Commercial

Can Avionics OEMs Solve These Key Drone Problems in the US?

By S.L. Fuller | September 20, 2017

Project Wing package carrying UAS. Photo: Virginia Tech.

As an FAA-designated unmanned aircraft system (UAS) test site, Virginia Tech is actively experimenting with new drone-related technology and concepts. Mark Blanks, director of the test site team, Mid-Atlantic Aviation Partnership (MAAP), said there are two key technological challenges holding up drone market development: security and sense-and-avoid. Most of the test site’s work is being done in conjunction with UAS-focused companies. However, that could soon shift and expand the effort to solve these problems.

“Historically, a lot of our testing has been on the drone space — startups or companies that are launching new initiatives,” Blanks said during a presentation for the media. The test site, for example, completed an unmanned traffic management test with Google’s Project Wing in June. “But I actually wouldn't be surprised to see some of the big players in the avionics community jump into this. Rockwell Collins is a good example. There certainly are others too.”

Rockwell Collins has been providing avionics to U.S. military drones for years. As the commercial UAS market has developed, the OEM had made sure to involve itself in that, too. Its CNPC-1000 data link helped BNSF Railway complete a round of beyond-line-of-sight (BLOS) test flights earlier this year. But Blanks explained that technology for security and sense-avoid needs to develop before the FAA will allow waiver-free BLOS operations.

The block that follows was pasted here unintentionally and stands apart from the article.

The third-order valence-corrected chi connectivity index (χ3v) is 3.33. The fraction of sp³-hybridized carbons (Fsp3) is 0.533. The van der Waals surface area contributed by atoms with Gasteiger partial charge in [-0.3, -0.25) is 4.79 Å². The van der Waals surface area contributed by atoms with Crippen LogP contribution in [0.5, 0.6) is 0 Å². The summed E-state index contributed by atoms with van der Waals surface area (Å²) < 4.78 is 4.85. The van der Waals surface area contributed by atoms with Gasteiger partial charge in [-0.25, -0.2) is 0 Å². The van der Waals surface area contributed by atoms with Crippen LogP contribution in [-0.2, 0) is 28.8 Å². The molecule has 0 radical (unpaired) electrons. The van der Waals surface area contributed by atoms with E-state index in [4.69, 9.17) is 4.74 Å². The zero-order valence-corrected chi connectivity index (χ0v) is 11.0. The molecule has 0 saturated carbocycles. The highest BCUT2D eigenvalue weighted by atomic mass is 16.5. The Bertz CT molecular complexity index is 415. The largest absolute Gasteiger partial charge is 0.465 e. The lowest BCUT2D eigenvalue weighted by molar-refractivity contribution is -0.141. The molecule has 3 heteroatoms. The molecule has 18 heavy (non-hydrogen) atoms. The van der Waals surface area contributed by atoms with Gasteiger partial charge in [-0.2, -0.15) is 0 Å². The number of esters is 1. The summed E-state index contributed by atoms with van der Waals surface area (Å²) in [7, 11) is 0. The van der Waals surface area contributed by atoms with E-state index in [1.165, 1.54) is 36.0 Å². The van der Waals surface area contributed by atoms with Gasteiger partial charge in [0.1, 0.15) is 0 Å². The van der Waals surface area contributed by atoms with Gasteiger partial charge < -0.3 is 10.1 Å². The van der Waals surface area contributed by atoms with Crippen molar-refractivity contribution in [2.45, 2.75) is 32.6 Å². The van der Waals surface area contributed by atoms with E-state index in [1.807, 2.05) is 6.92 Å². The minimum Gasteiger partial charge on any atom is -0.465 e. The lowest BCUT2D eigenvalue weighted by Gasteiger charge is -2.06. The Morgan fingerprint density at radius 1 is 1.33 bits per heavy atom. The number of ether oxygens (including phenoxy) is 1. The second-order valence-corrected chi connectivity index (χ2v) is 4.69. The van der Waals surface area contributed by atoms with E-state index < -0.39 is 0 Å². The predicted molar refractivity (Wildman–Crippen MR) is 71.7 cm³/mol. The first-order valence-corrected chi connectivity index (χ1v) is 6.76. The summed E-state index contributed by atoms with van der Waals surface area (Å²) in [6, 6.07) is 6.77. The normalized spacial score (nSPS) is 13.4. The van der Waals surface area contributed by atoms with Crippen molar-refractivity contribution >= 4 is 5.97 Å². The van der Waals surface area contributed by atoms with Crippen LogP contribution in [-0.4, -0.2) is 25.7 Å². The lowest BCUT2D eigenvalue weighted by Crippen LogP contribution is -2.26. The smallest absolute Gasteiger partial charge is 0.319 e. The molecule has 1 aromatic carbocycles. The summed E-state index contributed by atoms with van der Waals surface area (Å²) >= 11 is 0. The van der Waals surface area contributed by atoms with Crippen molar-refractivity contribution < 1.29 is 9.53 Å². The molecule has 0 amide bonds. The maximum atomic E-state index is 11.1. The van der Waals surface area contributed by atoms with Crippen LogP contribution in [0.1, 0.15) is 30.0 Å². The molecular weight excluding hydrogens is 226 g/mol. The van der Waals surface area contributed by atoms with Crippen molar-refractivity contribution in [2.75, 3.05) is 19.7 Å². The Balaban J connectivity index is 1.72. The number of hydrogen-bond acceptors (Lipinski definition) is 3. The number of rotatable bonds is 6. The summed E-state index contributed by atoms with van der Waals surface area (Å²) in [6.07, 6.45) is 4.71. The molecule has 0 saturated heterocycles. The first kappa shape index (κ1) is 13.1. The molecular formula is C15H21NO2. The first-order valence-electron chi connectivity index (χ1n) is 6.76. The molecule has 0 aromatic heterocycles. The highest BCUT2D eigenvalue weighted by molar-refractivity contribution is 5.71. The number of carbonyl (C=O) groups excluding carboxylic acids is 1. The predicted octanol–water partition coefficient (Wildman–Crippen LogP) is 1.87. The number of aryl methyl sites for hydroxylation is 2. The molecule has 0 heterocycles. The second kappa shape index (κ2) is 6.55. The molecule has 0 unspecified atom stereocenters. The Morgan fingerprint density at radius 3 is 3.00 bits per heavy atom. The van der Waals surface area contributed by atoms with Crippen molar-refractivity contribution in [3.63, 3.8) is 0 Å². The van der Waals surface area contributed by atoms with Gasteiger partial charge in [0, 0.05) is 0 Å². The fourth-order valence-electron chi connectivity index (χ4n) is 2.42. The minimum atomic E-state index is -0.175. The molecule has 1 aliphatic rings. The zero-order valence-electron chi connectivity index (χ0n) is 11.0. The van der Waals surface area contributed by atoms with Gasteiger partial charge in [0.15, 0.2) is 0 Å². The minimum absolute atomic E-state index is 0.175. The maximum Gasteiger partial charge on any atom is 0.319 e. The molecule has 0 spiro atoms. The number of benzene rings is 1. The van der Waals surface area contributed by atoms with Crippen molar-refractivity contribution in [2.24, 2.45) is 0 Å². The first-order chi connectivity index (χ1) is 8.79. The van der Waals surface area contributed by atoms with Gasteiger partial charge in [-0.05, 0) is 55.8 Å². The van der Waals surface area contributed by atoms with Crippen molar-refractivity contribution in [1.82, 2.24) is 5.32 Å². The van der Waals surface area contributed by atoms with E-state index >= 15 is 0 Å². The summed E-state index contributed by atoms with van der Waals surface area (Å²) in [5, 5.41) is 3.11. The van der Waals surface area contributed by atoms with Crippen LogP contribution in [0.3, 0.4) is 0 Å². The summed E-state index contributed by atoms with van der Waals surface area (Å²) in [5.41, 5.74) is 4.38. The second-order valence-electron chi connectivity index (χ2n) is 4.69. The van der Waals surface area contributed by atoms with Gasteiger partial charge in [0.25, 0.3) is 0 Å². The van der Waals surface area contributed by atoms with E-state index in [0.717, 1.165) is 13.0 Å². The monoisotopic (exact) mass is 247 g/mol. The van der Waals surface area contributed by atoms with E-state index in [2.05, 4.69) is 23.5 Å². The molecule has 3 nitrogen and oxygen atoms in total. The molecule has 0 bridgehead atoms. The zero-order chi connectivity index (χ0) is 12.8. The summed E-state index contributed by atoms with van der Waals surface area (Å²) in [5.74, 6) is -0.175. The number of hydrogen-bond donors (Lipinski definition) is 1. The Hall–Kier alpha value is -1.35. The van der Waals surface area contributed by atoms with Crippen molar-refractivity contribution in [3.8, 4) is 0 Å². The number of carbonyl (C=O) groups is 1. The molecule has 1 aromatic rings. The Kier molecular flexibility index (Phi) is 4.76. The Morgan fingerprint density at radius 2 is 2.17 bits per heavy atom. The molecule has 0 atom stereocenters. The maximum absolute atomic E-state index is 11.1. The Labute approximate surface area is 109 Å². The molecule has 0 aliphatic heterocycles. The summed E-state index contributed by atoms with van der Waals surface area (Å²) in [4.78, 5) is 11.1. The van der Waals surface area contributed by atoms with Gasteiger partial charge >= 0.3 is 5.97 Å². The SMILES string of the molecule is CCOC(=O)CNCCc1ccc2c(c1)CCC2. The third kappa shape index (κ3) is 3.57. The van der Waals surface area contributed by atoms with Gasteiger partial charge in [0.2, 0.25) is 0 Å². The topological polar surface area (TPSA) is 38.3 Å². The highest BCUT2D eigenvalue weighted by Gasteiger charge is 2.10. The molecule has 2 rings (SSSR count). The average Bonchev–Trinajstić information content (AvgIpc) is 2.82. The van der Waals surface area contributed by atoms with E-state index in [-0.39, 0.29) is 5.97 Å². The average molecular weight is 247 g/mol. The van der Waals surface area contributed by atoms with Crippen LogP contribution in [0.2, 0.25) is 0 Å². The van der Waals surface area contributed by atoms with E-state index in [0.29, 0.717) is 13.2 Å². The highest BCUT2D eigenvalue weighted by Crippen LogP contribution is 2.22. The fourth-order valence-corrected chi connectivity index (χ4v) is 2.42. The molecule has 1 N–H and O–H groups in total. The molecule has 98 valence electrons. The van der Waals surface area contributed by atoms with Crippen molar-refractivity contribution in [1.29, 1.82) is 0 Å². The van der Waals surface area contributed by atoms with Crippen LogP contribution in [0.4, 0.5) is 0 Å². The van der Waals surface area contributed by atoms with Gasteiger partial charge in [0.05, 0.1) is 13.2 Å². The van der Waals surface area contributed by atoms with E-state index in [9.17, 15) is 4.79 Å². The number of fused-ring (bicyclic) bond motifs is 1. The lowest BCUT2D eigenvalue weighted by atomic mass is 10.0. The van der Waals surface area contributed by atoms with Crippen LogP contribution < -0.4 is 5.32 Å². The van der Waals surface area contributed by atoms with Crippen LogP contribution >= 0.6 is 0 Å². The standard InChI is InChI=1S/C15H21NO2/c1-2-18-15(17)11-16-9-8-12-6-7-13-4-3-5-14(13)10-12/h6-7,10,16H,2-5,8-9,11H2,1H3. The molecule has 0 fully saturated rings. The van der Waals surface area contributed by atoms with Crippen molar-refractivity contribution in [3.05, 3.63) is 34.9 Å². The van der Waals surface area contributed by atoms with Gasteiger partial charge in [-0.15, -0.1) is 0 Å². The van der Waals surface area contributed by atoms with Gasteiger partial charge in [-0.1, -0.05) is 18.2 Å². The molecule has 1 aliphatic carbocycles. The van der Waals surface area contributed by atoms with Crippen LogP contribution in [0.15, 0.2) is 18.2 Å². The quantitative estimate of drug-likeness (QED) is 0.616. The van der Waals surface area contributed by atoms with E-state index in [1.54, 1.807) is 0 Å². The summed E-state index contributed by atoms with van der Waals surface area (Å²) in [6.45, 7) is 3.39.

“Right now, [security] is the biggest issue that we're dealing with in our industry,” Blanks said, “and a year ago, it wasn't even on our radar.”

There needs to be a way, Blanks explained, for people to know who’s drone is flying, what it’s flying for, if it’s approved to be there and where the operator is located. Manned aircraft use their N numbers, which, if it’s flying low to the ground and causing concern, people can see with the naked eye. Most drones would be operating relatively low to the ground, too. But most airframes would be too small to put a foot-high identification number on.

As the FAA has attempted to make progress in its commercial drone-related rulemaking, this topic has acted as a roadblock. Blanks said that at one point, the FAA was ready to allow UAS operations over people. Right now, those operations are prohibited under Part 107. But as the rule made its way up Capitol Hill, Blanks explained, the Department of Homeland Security, the Department of Defense, law enforcement and others raised the security concern. How are they to know if a drone flying in the airspace is there for good or bad purposes? In response, the FAA stood up an advisory and rulemaking committee dedicated to drone identification, announced during the agency’s Drone Advisory Committee meeting in May.

Blanks said that the industry has come to the test site with identification solutions involving coded LED lights, unmanned traffic management (UTM) systems, ADS-B, other radio navigation systems and transponders, and more. But the test site hasn’t yet tested a solution that meets all needs. While the test with Google’s Project Wing showed technological progress, it is far from being fully developed.